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Study finds homeowners perceive low risk of sewer backups


December 5, 2007   by Canadian Underwriter


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Insurers need to work to improve homeowners’ risk perception of sewer backups in order to increase their mitigative efforts, says new research from the Institute for Catastrophic Loss Reduction (ICLR).
The ICLR surveyed 805 homeowners in Edmonton and Toronto with the aim of investigating perceptions related to the sewer backup component of urban flooding and mitigative behaviours of homeowners in those cities.
The survey sample included both homeowners who had never experienced sewer backup damages and homeowners who had suffered sewer backup damages at some time in the past.
Results suggested homeowners perceived a low risk of flooding and weren’t doing enough to protect their houses against damage related to sewer backup, an ICLR release indicates. “Furthermore, there existed the perception that the municipal government holds the majority of the responsibility for damages caused by sewer backup.”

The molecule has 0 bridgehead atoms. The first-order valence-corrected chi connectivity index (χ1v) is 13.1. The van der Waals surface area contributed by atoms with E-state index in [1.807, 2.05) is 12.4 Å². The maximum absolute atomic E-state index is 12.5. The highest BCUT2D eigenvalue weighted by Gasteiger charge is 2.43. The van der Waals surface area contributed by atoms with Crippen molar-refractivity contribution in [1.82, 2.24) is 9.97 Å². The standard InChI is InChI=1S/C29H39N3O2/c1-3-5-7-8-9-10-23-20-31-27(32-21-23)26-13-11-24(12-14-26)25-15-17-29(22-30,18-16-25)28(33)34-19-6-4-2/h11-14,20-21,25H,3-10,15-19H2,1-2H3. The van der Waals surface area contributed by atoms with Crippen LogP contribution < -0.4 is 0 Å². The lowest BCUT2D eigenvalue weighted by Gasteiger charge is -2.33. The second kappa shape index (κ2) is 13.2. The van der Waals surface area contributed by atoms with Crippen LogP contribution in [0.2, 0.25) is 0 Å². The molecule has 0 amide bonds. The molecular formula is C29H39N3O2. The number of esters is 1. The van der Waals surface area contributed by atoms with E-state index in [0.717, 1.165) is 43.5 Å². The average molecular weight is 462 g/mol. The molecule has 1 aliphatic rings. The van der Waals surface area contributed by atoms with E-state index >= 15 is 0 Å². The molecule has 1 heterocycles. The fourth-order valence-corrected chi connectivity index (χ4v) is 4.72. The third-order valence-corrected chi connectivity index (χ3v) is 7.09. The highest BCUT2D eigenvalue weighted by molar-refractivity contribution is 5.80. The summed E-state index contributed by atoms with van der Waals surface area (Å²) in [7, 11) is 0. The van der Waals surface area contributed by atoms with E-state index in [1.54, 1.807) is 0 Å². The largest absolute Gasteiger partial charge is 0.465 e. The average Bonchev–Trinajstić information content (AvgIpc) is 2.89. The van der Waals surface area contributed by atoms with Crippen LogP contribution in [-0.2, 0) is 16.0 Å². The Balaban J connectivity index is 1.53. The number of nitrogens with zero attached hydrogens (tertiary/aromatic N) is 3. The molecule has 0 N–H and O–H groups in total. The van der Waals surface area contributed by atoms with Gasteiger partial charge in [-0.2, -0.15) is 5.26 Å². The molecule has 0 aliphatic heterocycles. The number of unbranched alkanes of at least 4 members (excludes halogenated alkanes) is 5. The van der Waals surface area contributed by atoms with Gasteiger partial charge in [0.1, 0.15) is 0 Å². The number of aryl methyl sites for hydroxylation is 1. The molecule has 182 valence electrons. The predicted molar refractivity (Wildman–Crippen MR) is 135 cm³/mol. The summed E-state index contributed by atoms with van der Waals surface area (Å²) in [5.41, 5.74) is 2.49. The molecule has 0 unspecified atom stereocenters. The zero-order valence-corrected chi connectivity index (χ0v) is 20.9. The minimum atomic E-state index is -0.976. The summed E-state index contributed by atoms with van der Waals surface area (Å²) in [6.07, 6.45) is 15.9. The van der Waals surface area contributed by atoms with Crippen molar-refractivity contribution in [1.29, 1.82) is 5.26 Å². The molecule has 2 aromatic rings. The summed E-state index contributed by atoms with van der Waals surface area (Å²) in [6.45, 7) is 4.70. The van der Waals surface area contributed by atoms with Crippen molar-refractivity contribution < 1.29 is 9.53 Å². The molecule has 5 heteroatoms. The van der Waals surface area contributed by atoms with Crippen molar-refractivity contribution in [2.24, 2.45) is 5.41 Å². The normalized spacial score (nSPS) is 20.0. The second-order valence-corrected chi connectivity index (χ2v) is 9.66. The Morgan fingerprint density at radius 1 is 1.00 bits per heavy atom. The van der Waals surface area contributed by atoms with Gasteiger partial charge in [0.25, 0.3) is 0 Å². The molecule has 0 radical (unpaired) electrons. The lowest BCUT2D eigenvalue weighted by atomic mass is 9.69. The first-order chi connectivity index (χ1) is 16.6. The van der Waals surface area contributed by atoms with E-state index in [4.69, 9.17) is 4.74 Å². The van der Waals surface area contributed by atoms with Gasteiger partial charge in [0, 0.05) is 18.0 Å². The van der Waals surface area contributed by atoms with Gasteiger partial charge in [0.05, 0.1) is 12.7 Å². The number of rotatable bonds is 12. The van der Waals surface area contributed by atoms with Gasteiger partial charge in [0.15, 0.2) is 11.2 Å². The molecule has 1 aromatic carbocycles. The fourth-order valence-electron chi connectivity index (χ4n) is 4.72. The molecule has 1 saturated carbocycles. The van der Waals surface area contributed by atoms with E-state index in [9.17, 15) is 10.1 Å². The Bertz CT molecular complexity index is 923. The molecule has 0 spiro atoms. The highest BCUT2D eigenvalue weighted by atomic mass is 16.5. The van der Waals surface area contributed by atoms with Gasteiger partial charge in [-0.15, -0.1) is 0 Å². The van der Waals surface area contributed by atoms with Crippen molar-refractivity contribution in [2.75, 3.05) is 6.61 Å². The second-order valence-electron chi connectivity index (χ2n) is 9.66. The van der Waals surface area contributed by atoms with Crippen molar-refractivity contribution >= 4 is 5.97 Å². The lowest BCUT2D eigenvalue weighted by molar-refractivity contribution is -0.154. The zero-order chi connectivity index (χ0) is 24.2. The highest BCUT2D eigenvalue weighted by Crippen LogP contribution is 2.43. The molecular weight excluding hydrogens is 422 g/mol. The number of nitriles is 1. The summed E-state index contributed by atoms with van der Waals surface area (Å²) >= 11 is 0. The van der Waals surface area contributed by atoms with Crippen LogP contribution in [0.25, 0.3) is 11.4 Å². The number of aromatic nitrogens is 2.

Dan Sandink, ICLR research coordinator and author of the report, noted the August 2005 urban flood in Toronto rang up insured damages of approximately Cdn$500 million, half of which was from sewer backups.
Considering the costs of upgrading sewer systems, the unpredictability of heavy rainfall events and the expectation that heavy rainfall events will increase as a result of climate change, homeowners in Edmonton and Toronto will need to become more involved in the mitigation of sewer backup risks over the short- and medium-terms.